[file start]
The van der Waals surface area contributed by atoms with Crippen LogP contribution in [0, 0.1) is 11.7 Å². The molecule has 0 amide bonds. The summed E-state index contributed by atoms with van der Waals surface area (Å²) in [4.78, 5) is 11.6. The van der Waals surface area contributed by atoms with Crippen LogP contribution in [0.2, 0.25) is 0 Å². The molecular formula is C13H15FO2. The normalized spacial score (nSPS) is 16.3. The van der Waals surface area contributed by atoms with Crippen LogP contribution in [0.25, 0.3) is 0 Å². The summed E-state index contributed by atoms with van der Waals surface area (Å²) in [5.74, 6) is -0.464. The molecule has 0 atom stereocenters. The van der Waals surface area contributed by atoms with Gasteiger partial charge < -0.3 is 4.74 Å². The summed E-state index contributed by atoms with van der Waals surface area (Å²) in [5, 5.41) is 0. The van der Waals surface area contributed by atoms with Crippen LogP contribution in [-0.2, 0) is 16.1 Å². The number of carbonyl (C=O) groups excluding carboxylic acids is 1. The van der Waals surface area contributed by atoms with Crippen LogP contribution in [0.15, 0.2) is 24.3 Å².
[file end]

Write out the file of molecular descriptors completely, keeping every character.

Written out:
The van der Waals surface area contributed by atoms with Crippen LogP contribution in [0, 0.1) is 11.7 Å². The molecule has 0 amide bonds. The summed E-state index contributed by atoms with van der Waals surface area (Å²) in [4.78, 5) is 11.6. The van der Waals surface area contributed by atoms with Crippen LogP contribution in [0.2, 0.25) is 0 Å². The molecular formula is C13H15FO2. The normalized spacial score (nSPS) is 16.3. The van der Waals surface area contributed by atoms with Crippen LogP contribution in [0.25, 0.3) is 0 Å². The summed E-state index contributed by atoms with van der Waals surface area (Å²) in [5.74, 6) is -0.464. The molecule has 0 atom stereocenters. The van der Waals surface area contributed by atoms with Gasteiger partial charge < -0.3 is 4.74 Å². The summed E-state index contributed by atoms with van der Waals surface area (Å²) in [5, 5.41) is 0. The van der Waals surface area contributed by atoms with Crippen LogP contribution in [-0.2, 0) is 16.1 Å². The number of carbonyl (C=O) groups excluding carboxylic acids is 1. The van der Waals surface area contributed by atoms with Crippen LogP contribution in [0.15, 0.2) is 24.3 Å².